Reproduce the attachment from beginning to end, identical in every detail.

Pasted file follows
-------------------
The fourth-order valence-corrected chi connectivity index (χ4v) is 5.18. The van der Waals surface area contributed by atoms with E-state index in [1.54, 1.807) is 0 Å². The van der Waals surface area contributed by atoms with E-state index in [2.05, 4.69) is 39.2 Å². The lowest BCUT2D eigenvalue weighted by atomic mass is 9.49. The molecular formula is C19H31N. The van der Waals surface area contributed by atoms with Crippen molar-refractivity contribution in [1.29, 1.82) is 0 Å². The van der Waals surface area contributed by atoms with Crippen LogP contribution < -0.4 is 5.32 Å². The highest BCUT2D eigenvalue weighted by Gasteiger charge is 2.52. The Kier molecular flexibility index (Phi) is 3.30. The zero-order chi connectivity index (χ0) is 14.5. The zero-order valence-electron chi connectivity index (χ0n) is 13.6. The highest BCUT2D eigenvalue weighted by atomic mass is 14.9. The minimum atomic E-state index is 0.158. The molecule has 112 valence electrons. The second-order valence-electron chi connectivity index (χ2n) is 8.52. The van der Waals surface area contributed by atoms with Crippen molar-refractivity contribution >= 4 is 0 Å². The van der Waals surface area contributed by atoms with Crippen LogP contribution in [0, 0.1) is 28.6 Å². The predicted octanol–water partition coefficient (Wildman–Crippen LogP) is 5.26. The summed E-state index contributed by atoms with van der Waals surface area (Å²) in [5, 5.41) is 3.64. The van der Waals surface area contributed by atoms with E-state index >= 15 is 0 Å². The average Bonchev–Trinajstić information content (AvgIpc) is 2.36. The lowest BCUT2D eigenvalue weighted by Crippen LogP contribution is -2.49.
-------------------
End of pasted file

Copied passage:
The fourth-order valence-corrected chi connectivity index (χ4v) is 5.18. The van der Waals surface area contributed by atoms with E-state index in [1.54, 1.807) is 0 Å². The van der Waals surface area contributed by atoms with E-state index in [2.05, 4.69) is 39.2 Å². The lowest BCUT2D eigenvalue weighted by atomic mass is 9.49. The molecular formula is C19H31N. The van der Waals surface area contributed by atoms with Crippen molar-refractivity contribution in [1.29, 1.82) is 0 Å². The van der Waals surface area contributed by atoms with Crippen LogP contribution < -0.4 is 5.32 Å². The highest BCUT2D eigenvalue weighted by Gasteiger charge is 2.52. The Kier molecular flexibility index (Phi) is 3.30. The zero-order chi connectivity index (χ0) is 14.5. The zero-order valence-electron chi connectivity index (χ0n) is 13.6. The highest BCUT2D eigenvalue weighted by atomic mass is 14.9. The minimum atomic E-state index is 0.158. The molecule has 112 valence electrons. The second-order valence-electron chi connectivity index (χ2n) is 8.52. The van der Waals surface area contributed by atoms with Crippen molar-refractivity contribution >= 4 is 0 Å². The van der Waals surface area contributed by atoms with Crippen LogP contribution in [0, 0.1) is 28.6 Å². The predicted octanol–water partition coefficient (Wildman–Crippen LogP) is 5.26. The summed E-state index contributed by atoms with van der Waals surface area (Å²) in [5, 5.41) is 3.64. The van der Waals surface area contributed by atoms with E-state index >= 15 is 0 Å². The average Bonchev–Trinajstić information content (AvgIpc) is 2.36. The lowest BCUT2D eigenvalue weighted by Crippen LogP contribution is -2.49.